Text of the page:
John Cale releases Mercy, his first new album of original songs in a decade, out via Double Six / Domino. For nearly 60 years, or at least since he was a young Welshman who moved to New York and formed The Velvet Underground, Cale has been reinventing his music with dazzling and inspiring regularity. There was the bewitching chamber folk of Paris 1919 followed instantly by the gnarled rock of Fear, the provocative and spare song cycle Music for a New Society followed more than 30 years later by mighty and unabashed electronic updates. Once again, here is Cale, reimagining how his music is made, sounds, and even works. His engrossing 12-track Mercy moves through true dark-night-of-the-soul electronics toward vulnerable love songs and hopeful considerations for the future.
On Mercy, Cale enlists some of music’s most curious young minds: Animal Collective, Sylvan Esso, Laurel Halo, Tei Shi, Actress. They’re only some of the astounding cast here, brilliant musicians who climb inside Cale’s consummate vision of the world and help him redecorate there. Cale turned 80 in March, and he’s watched as many peers have passed away, particularly during the last decade. Mercy is the continuation of a long career’s work with wonder. Cale has always searched for new ways to explore old ideas of alienation, hurt, and joy; Mercy is the latest transfixing find of this unsatisfied mind.
The writings and recordings that shaped Mercy piled up for years, as Cale watched society totter at the brink of dystopia. Trump and Brexit, Covid and climate change, civil rights and right-wing extremism—Cale let the bad news of the day filter into his lines, whether that meant contemplating the sovereignty and legal status of sea ice melting near the poles or the unhinged arming of Americans. Lessons from a life (still being) richly lived floated to the fore, too, nodded to on the previously released “Night Crawling” If we’re always regretting our past, aren’t we conscripting ourselves to permanent disappointment?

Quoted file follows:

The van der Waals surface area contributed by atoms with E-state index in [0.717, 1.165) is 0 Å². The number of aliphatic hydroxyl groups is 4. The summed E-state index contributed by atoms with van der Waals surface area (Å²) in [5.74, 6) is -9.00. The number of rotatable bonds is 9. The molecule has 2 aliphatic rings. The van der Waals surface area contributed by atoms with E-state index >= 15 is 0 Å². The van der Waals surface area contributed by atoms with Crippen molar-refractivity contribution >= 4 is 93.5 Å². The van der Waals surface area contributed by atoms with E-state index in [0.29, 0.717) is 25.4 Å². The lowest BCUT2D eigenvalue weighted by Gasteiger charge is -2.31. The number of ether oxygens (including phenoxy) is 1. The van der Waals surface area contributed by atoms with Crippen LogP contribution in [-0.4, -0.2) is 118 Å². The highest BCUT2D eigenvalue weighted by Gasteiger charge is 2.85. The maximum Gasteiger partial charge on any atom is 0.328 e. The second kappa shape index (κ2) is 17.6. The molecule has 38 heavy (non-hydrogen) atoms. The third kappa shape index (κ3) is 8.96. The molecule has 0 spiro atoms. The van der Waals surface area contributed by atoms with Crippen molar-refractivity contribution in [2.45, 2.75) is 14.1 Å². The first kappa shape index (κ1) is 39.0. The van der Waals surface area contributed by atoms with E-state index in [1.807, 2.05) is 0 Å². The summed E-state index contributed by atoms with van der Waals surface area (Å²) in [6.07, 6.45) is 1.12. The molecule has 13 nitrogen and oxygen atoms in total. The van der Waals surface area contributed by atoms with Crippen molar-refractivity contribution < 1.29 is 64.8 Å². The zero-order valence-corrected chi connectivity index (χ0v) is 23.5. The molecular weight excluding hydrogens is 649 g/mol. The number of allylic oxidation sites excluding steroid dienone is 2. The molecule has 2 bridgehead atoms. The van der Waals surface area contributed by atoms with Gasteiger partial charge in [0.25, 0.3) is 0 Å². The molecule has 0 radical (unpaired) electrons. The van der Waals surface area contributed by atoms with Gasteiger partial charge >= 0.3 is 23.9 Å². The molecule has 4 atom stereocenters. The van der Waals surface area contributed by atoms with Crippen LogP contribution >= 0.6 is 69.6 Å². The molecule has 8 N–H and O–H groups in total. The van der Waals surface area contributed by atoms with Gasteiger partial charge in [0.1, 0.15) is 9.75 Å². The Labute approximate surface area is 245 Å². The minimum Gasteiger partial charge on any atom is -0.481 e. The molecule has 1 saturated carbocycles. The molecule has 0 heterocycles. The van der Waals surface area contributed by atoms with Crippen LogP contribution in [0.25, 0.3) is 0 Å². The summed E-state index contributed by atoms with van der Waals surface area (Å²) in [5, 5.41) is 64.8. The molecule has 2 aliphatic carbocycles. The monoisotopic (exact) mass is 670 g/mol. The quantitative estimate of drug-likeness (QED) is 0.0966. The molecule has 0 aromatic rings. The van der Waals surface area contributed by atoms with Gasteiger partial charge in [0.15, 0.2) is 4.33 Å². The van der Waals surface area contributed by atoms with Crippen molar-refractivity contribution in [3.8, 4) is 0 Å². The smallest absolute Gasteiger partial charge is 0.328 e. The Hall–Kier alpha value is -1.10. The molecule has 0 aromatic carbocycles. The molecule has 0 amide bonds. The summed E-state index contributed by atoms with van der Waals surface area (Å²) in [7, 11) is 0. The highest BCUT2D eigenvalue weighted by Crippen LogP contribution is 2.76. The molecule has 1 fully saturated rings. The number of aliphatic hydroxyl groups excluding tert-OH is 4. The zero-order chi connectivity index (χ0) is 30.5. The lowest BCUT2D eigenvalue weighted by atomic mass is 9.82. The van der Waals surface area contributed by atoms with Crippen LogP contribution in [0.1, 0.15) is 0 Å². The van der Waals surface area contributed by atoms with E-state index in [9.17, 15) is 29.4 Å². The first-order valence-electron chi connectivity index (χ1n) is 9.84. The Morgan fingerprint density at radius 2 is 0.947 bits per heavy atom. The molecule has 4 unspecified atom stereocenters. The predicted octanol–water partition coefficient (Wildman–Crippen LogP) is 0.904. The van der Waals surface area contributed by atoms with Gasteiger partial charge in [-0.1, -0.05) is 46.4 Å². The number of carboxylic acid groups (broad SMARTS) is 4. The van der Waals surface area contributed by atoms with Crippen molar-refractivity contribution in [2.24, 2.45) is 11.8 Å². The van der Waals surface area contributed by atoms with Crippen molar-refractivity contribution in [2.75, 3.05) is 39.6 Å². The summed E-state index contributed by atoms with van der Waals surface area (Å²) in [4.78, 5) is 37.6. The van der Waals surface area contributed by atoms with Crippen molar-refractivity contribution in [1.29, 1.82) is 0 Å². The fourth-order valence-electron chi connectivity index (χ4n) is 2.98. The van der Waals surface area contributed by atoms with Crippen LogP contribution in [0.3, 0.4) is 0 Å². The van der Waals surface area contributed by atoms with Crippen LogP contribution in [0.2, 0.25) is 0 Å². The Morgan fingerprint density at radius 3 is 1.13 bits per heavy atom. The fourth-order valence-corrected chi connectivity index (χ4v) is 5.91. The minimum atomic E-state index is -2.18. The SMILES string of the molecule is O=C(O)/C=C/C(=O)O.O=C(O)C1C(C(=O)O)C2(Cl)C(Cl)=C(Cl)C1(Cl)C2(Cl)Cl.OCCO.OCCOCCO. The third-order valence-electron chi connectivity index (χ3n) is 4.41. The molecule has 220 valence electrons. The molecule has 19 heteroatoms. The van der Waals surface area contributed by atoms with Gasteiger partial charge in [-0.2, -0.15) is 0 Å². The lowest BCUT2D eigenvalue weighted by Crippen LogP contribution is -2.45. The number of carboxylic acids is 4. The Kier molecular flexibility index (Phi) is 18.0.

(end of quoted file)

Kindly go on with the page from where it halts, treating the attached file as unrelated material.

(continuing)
During “Story of Blood,” after the piano prelude gives way to a frame-rattling beat and synthesizers that feel like sunshine splashed across a snowfield, the voices of Cale and Weyes Blood’s Natalie Mering slide past one another, two phantoms trying to find a partner amid the modern din. “Swing your soul,” they both sing in aspiration. In the final verse, Cale remembers this existence is not just about himself. “I’m going back to get them, my friends in the morning. Bring them with me into the light.”